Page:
According to the 2008 report on human rights by the United States State Department, the Syrian government's "respect for human rights worsened". Members of the security forces arrested and detained individuals without providing just cause, often held prisoners in "lengthy pretrial and incommunicado detention", and "tortured and physically abused prisoners and detainees". The regime imposed significant restrictions on freedom of speech, press, assembly, and association, amid an atmosphere of government corruption. According to Arab Press Network, "despite a generally repressive political climate", there were "signs of positive change," during the 2007 elections. According to a 2008 report by Reporters without Borders, "Journalists have to tightly censor themselves for fear of being thrown into Adra Prison."
In 2009 Syria was included in Freedom House's "Worst of the Worst" section and given a rating of 7 for Political Rights: and 6 for Civil Liberties. According to Human Rights Watch, as of 2009 Syria’s poor human rights situation had "deteriorated further". Authorities arrested political and human rights activists, censored websites, detained bloggers, and imposed travel bans. Syria’s multiple security agencies continue to detain people without arrest warrants. No political parties were licensed and emergency rule, imposed in 1963, remained in effect.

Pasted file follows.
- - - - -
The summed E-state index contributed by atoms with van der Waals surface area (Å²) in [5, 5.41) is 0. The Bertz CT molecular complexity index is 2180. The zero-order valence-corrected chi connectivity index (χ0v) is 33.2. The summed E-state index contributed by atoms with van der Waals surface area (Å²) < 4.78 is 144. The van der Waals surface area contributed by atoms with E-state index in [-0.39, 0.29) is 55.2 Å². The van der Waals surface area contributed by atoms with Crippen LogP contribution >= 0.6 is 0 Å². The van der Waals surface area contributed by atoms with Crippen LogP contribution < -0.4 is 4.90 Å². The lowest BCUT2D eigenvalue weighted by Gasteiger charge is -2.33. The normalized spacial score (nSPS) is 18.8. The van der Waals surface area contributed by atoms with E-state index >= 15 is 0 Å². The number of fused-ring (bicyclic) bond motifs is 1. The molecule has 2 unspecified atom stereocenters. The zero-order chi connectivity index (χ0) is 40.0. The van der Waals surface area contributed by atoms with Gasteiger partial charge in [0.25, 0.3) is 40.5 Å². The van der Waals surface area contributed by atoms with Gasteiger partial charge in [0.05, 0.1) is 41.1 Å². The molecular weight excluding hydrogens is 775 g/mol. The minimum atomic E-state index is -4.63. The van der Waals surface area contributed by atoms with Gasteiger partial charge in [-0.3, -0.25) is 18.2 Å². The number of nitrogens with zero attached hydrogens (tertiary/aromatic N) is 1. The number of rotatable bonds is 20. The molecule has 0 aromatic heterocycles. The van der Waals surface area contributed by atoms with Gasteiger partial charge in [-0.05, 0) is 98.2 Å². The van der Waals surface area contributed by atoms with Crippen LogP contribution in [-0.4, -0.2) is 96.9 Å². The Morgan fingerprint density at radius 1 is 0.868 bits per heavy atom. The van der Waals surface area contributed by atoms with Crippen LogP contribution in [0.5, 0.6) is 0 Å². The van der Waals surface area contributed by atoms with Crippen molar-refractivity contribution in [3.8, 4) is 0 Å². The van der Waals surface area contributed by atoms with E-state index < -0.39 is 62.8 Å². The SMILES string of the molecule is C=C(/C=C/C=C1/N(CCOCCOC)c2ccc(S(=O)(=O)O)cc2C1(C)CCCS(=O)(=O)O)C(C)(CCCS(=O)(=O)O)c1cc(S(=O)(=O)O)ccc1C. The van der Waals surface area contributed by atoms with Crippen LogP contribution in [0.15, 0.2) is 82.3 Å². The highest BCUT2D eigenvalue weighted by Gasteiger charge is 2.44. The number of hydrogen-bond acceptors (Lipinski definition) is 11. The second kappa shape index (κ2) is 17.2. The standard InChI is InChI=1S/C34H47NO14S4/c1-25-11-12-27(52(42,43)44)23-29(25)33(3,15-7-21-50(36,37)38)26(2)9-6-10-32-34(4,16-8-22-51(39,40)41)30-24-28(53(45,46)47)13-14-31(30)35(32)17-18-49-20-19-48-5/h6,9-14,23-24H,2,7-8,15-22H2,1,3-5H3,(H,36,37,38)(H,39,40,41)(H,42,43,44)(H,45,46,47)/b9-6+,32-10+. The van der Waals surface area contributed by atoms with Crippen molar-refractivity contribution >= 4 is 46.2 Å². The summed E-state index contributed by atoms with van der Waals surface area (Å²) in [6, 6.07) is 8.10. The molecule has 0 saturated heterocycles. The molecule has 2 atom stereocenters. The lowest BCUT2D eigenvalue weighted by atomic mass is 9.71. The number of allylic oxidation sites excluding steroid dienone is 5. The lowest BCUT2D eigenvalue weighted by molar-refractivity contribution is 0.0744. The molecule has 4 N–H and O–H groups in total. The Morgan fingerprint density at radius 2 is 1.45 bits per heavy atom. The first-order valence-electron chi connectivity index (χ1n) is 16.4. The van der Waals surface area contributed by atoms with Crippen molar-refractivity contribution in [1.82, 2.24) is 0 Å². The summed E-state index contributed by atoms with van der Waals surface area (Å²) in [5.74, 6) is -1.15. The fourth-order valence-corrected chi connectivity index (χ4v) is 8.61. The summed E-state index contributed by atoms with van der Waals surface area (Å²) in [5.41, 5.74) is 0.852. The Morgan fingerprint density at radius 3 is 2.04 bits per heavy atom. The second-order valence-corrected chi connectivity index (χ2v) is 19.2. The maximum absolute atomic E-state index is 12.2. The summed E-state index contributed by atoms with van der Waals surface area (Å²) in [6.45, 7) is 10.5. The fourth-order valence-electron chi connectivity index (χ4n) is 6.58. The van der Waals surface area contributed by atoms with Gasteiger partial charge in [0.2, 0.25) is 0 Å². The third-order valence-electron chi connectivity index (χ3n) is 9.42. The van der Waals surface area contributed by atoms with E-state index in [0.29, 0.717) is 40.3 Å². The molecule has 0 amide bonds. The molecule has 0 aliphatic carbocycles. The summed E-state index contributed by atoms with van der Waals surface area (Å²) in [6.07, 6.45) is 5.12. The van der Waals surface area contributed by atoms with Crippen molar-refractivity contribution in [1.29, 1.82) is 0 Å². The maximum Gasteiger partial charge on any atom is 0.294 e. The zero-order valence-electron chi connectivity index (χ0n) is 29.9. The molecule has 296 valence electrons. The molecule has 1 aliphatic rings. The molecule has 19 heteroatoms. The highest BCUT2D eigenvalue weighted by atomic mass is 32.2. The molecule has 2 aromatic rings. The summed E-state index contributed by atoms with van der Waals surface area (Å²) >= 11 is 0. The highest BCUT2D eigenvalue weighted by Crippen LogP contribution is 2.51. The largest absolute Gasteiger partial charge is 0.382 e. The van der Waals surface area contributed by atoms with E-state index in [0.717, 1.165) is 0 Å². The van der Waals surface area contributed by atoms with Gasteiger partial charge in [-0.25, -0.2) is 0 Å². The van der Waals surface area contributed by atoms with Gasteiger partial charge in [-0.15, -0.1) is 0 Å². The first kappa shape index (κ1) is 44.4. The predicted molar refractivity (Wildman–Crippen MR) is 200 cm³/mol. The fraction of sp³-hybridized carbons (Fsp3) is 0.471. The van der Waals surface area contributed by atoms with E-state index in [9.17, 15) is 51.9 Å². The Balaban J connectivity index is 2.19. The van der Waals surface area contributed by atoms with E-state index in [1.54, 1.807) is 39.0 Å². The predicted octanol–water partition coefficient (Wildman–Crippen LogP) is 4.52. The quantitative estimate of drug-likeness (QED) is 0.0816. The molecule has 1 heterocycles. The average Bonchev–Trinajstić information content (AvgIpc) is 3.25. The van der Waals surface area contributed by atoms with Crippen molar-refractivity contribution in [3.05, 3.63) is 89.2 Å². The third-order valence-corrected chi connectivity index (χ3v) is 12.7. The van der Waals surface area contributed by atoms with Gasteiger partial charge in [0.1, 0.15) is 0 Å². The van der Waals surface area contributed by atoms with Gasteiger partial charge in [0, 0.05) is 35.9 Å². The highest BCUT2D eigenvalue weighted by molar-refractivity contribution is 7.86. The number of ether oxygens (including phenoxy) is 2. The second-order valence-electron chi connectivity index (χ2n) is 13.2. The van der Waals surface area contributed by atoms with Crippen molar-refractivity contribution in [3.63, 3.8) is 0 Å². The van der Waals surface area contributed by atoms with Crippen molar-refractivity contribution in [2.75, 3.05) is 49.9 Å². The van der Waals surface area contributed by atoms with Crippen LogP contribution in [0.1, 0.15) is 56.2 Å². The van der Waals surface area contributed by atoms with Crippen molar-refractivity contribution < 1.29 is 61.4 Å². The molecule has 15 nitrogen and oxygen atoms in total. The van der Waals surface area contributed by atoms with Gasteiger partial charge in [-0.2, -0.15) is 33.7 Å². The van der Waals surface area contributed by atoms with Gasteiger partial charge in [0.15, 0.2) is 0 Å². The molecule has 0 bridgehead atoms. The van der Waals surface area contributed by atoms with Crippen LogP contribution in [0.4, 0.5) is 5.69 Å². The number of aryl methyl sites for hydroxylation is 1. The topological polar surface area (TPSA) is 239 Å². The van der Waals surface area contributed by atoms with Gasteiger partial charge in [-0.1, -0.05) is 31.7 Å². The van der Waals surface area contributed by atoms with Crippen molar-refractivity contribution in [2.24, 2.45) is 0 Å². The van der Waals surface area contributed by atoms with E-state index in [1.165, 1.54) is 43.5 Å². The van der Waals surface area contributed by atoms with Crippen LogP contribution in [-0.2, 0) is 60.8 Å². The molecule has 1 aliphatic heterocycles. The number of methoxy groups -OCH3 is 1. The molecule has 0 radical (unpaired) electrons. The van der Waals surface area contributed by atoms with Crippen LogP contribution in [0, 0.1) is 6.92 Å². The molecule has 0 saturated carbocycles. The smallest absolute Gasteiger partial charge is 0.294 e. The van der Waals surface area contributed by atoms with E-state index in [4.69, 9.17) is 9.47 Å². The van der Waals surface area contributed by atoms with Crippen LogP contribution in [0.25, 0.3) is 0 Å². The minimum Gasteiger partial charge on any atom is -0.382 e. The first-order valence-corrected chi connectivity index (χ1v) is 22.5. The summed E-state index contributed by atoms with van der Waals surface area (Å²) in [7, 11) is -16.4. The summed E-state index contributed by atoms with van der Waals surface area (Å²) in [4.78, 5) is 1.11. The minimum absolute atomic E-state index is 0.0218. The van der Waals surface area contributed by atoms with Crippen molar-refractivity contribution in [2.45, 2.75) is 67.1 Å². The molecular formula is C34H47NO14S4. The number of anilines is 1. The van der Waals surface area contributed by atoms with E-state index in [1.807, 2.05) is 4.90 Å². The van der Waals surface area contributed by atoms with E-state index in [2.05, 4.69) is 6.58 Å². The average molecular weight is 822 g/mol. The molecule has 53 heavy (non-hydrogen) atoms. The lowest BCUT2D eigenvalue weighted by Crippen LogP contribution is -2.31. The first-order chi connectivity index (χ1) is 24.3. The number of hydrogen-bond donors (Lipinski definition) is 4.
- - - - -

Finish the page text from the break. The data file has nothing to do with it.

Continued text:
Syria has a long history of arbitrary arrest, unfair trials and prolonged detention of suspects. Thousands of political prisoners remain in detention, with many belonging to the banned Muslim Brotherhood and the Communist Party. Since June 2000, more than 700 long-term political prisoners have been freed by President al-Asad, though an estimated 4,000 are reportedly still imprisoned. Information regarding those detained in relation to political or security-related charges is not divulged by the authorities. The government has not acknowledged responsibility for around 17,000 Lebanese citizens and Palestinians who "disappeared" in Lebanon in the 1980s and early 1990s and are thought to be imprisoned in Syria. In 2009, hundreds of people were arrested and imprisoned for political reasons. Military Police were reported to have killed at least 17 detainees. Human rights activists are continually targeted and imprisoned by the government.
Among the scores of prisoners of conscience arrested in 2009, and hundreds political prisoners already in prison, some of the more prominent prisoners were: